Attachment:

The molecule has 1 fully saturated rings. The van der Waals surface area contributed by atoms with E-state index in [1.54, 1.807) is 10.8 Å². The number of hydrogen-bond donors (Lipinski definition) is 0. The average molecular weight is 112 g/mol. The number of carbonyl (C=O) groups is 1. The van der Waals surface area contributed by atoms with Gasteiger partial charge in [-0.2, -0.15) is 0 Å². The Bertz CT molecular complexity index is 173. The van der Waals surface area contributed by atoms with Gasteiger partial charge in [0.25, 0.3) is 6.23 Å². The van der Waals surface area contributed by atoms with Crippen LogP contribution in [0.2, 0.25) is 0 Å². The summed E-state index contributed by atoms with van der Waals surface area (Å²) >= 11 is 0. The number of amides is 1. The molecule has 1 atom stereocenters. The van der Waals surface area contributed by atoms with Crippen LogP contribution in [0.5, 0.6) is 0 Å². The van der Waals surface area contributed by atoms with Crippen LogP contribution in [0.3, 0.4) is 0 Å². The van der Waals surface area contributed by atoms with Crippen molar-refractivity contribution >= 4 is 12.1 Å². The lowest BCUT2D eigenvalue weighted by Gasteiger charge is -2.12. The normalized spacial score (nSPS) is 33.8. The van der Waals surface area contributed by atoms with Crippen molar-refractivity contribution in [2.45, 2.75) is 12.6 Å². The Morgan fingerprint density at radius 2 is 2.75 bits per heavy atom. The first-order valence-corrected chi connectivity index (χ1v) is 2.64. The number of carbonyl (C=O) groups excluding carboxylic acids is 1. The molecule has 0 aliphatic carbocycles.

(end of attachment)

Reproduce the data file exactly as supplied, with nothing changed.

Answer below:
The molecule has 1 fully saturated rings. The van der Waals surface area contributed by atoms with E-state index in [1.54, 1.807) is 10.8 Å². The number of hydrogen-bond donors (Lipinski definition) is 0. The average molecular weight is 112 g/mol. The number of carbonyl (C=O) groups is 1. The van der Waals surface area contributed by atoms with Gasteiger partial charge in [-0.2, -0.15) is 0 Å². The Bertz CT molecular complexity index is 173. The van der Waals surface area contributed by atoms with Gasteiger partial charge in [0.25, 0.3) is 6.23 Å². The van der Waals surface area contributed by atoms with Crippen LogP contribution in [0.2, 0.25) is 0 Å². The summed E-state index contributed by atoms with van der Waals surface area (Å²) >= 11 is 0. The number of amides is 1. The molecule has 1 atom stereocenters. The van der Waals surface area contributed by atoms with Crippen LogP contribution in [0.5, 0.6) is 0 Å². The van der Waals surface area contributed by atoms with Crippen LogP contribution in [0.3, 0.4) is 0 Å². The van der Waals surface area contributed by atoms with Crippen molar-refractivity contribution >= 4 is 12.1 Å². The lowest BCUT2D eigenvalue weighted by Gasteiger charge is -2.12. The normalized spacial score (nSPS) is 33.8. The van der Waals surface area contributed by atoms with Crippen molar-refractivity contribution in [2.45, 2.75) is 12.6 Å². The Morgan fingerprint density at radius 2 is 2.75 bits per heavy atom. The first-order valence-corrected chi connectivity index (χ1v) is 2.64. The number of carbonyl (C=O) groups excluding carboxylic acids is 1. The molecule has 0 aliphatic carbocycles.